Basically, the article discusses the endemic and growing problem of violence in the juvenile wards at Rikers Island. Gangs of teenagers engage in multi-person fights, often with weapons, in order to establish a system of control of privileges such as phone access, food, and control of the television. Let me repeat that; CHILDREN are cutting each other up for access to the TV. And it appears, based on the Voice report, that prison employees are systematically downplaying the prevalence that these fights have in the juvenile population. In some cases, it appears that guards may have been encouraging these fights or using them as a means of population control.

Western culture often sees men with criminal records as less than human. These young men are seen as “getting what is coming to them,” as brutality, injury, and even rape are seen as natural consequences of breaking the law in the United States. But here’s the thing. These inmates are children. While they are serving out their sentence, the government has a responsibility to them (as it supposedly does to all prisoners) to protect bodily integrity and keep them from harm.

I am especially troubled by the overwhelming prevalence of young men of color in these pictures. Since New York City’s stop and frisk laws overwhelmingly target people of color, and, in fact, stops and frisks more young black and Latino men and teenagers than there are black and Latino young men in New York, this points to a disturbing trend wherein these young men are disproportionately arrested, and then brutalized within the penal system.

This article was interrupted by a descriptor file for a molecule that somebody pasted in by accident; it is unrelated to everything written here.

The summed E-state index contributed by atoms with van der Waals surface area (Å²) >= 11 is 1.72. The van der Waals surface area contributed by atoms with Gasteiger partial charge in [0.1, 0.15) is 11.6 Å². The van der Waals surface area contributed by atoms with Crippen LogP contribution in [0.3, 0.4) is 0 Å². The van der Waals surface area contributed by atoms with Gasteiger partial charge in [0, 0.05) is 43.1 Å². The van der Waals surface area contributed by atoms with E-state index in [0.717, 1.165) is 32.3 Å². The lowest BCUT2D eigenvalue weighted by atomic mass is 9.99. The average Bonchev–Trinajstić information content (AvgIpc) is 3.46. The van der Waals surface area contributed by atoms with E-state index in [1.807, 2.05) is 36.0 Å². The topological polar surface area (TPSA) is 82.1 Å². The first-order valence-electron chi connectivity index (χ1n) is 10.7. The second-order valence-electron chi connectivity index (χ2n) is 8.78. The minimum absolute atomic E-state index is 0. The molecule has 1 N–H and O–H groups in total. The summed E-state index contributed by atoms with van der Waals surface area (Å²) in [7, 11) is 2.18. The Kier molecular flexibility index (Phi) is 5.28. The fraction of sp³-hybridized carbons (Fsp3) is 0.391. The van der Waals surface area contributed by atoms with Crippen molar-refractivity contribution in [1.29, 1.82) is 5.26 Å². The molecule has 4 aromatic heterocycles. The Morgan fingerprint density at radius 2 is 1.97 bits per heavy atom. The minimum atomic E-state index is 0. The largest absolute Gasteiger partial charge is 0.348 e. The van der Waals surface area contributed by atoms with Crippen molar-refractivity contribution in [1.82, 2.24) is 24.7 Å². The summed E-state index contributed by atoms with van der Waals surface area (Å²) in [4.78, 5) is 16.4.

I am a religious Jew, and my sense of faith leaves me especially sickened by these images. The rabbis taught that one must be exceptionally careful when handing down capital cases, to the point that Eliezer ben Azariah said that a court which put a person to death once every 70 years was exceptionally bloodthirsty. While we are not killing these boys outright, we are sending them into custody where they are brutalized, attacked, and deprived of opportunities to make a better life for themselves upon release. We are using the prison system to destroy the lives of minors, and as a feeling person, I don’t know what the words are to express my sorrow. My heart goes out to them and to their families.

May 4, 2012

Thoughts on Patrilineal Descent: Jewish, but not Jewish Enough

Filed under: Patrilineal Descent — Tags: , , , , — marleyweiner @ 7:28 pm

So there was an article in the Huffington Post recently, written by a young Orthodox woman named Rivka Cohen. Her mother converted to Judaism through a Conservative beit din, and her Modern Orthodox community at school now insists on treating her like a Shabbas goy. This article encapsulates perfectly the problems that the contemporary Jewish community faces when dealing with intermarriage, and the miles it has left to go.